Family Reports during COVID-19
What is a family report?
A family report is intended to provide an independent assessment of issues affecting families. They are often useful tools in assisting parties to negotiate appropriate parenting arrangements.
Parties engage in the family report process pursuant to a court order or by agreement. The family report writer usually has a background in social work, psychology or psychiatry, and may be engaged in private practice, or employed by the court. This article will focus on private family reports.
A typical family report involves the family report writer interviewing each of the parents or other persons involved in the children’s care and, depending on their age and maturity, the children. The family report writer may observe the parties interacting with each of the children and may, if appropriate, contact other professionals involved with the children, such as teachers and medical or allied health practitioners. A report is then prepared and provided to the court and considered in determining what parenting arrangements are in the best interests of the children.
COVID-19 has, inevitably, impacted upon the way in which family reports are prepared.
Family reports in the time of COVID-19
Many family report writers are still operating during the COVID-19 pandemic. Some are continuing to conduct in person family reports, with the parties and children attending the family report writer’s office with appropriate social distancing and hygiene measures in place.
For those who are unable or uncomfortable to attend in person, a “virtual” family report may be an alternative, with some family report writers offering to conduct interviews by videoconferencing. Before you engage in the family report process, consideration should given as to whether a “virtual” family report is appropriate for you, and for your family.
Is a “virtual” family report for you?
Older children, particularly those in their teens, may be more responsive to the preparation of a family report involving the use of technology. If the family report writer wishes to speak to your children by video-link, it is important your child is given the space to do so in a quiet environment, without other people present.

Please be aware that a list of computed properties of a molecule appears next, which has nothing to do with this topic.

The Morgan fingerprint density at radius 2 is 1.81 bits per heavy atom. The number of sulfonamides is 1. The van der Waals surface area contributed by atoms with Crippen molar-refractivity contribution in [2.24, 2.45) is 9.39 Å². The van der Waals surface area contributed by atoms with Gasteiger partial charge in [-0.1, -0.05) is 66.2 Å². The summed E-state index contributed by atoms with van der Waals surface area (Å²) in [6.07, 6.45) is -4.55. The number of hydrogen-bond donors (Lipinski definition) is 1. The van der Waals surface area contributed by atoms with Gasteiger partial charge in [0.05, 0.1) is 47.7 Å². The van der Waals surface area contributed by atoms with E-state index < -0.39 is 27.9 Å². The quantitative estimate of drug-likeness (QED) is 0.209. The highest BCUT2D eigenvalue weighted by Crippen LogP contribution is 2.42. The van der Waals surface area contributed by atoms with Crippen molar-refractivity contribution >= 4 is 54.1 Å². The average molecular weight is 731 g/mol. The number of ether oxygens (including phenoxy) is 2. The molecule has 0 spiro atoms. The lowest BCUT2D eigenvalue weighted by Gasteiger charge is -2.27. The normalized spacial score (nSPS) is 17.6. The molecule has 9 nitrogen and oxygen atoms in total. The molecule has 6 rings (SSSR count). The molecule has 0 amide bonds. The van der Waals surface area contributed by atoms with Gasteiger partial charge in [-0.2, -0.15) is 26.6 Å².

At the other end of the spectrum, families with infants or toddlers up until the age of about 18 months may also be suitable candidates for virtual family reports. In these cases, the young age of the child and his/her inability to participate in the family report process may lead the family report writer to conclude that an observation with the child is unlikely to impact upon their assessment- often in these cases, it is a matter of assessing how to gradually build the child’s relationship with the non-resident parent, in a way that is sensitive to the physical and emotional needs of the young child and his/her dependency on the primary carer.
Young children, or children who have language difficulties or struggle to focus for extended periods of time, may be less suited to family reports conducted by videoconferencing.
Irrespective of the age of your children, if there are allegations of alienation and/or “coaching”, a family report conducted in person may be more appropriate to ensure your children are free from external influences. Family report writers are also more likely to be able to assess the dynamic between parent and child and identify non-verbal cues and behaviour when observing families in person. However, these concerns should also be considered in the context of the possible delay that may arise from waiting for the availability of an in person report, or for social distancing restrictions to be eased.
If you have any queries or concerns about family reports or your parenting arrangements, Kennedy Partners can assist you navigating your situation.